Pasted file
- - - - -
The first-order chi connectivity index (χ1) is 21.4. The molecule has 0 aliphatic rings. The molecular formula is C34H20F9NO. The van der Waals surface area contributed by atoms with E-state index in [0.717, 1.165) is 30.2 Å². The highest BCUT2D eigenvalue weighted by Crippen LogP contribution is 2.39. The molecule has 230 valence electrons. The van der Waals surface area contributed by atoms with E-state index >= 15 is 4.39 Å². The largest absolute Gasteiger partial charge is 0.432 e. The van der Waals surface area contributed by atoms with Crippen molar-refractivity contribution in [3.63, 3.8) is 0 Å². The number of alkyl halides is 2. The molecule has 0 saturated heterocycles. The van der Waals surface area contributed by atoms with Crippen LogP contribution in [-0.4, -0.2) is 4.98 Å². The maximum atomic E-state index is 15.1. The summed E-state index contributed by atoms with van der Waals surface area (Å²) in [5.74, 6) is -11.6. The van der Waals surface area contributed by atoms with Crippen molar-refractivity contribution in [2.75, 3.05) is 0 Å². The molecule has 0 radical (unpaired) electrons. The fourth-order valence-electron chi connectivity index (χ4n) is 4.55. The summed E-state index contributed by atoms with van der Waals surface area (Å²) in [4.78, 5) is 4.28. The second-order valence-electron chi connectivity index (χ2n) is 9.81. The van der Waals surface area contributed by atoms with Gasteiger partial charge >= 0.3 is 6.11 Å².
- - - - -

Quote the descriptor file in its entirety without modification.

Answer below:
The first-order chi connectivity index (χ1) is 21.4. The molecule has 0 aliphatic rings. The molecular formula is C34H20F9NO. The van der Waals surface area contributed by atoms with E-state index in [0.717, 1.165) is 30.2 Å². The highest BCUT2D eigenvalue weighted by Crippen LogP contribution is 2.39. The molecule has 230 valence electrons. The van der Waals surface area contributed by atoms with E-state index >= 15 is 4.39 Å². The largest absolute Gasteiger partial charge is 0.432 e. The van der Waals surface area contributed by atoms with Crippen molar-refractivity contribution in [3.63, 3.8) is 0 Å². The number of alkyl halides is 2. The molecule has 0 saturated heterocycles. The van der Waals surface area contributed by atoms with Crippen LogP contribution in [-0.4, -0.2) is 4.98 Å². The maximum atomic E-state index is 15.1. The summed E-state index contributed by atoms with van der Waals surface area (Å²) in [5.74, 6) is -11.6. The van der Waals surface area contributed by atoms with Crippen molar-refractivity contribution in [2.75, 3.05) is 0 Å². The molecule has 0 radical (unpaired) electrons. The fourth-order valence-electron chi connectivity index (χ4n) is 4.55. The summed E-state index contributed by atoms with van der Waals surface area (Å²) in [4.78, 5) is 4.28. The second-order valence-electron chi connectivity index (χ2n) is 9.81. The van der Waals surface area contributed by atoms with Gasteiger partial charge >= 0.3 is 6.11 Å².